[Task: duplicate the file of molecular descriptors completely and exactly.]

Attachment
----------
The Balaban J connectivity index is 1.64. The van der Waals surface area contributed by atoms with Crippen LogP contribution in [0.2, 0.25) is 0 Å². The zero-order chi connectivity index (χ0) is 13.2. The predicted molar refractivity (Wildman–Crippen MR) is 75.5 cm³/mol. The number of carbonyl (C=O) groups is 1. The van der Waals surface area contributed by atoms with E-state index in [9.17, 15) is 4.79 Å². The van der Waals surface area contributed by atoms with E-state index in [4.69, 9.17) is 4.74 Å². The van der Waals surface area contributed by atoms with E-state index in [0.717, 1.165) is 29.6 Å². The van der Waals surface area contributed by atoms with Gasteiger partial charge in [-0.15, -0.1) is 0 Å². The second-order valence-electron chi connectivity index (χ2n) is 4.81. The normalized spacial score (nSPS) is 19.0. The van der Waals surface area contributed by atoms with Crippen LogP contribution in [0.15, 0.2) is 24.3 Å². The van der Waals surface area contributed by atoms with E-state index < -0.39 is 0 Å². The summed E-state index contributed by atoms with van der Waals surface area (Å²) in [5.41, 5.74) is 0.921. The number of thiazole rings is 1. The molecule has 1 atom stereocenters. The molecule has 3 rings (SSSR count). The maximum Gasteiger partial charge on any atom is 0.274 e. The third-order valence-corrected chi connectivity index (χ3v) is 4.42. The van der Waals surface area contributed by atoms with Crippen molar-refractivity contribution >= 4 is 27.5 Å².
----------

The Balaban J connectivity index is 1.64. The van der Waals surface area contributed by atoms with Crippen LogP contribution in [0.2, 0.25) is 0 Å². The zero-order chi connectivity index (χ0) is 13.2. The predicted molar refractivity (Wildman–Crippen MR) is 75.5 cm³/mol. The number of carbonyl (C=O) groups is 1. The van der Waals surface area contributed by atoms with E-state index in [9.17, 15) is 4.79 Å². The van der Waals surface area contributed by atoms with E-state index in [4.69, 9.17) is 4.74 Å². The van der Waals surface area contributed by atoms with E-state index in [0.717, 1.165) is 29.6 Å². The van der Waals surface area contributed by atoms with Gasteiger partial charge in [-0.15, -0.1) is 0 Å². The second-order valence-electron chi connectivity index (χ2n) is 4.81. The normalized spacial score (nSPS) is 19.0. The van der Waals surface area contributed by atoms with Crippen LogP contribution in [0.15, 0.2) is 24.3 Å². The van der Waals surface area contributed by atoms with E-state index < -0.39 is 0 Å². The summed E-state index contributed by atoms with van der Waals surface area (Å²) in [5.41, 5.74) is 0.921. The number of thiazole rings is 1. The molecule has 1 atom stereocenters. The molecule has 3 rings (SSSR count). The maximum Gasteiger partial charge on any atom is 0.274 e. The third-order valence-corrected chi connectivity index (χ3v) is 4.42. The van der Waals surface area contributed by atoms with Crippen molar-refractivity contribution >= 4 is 27.5 Å².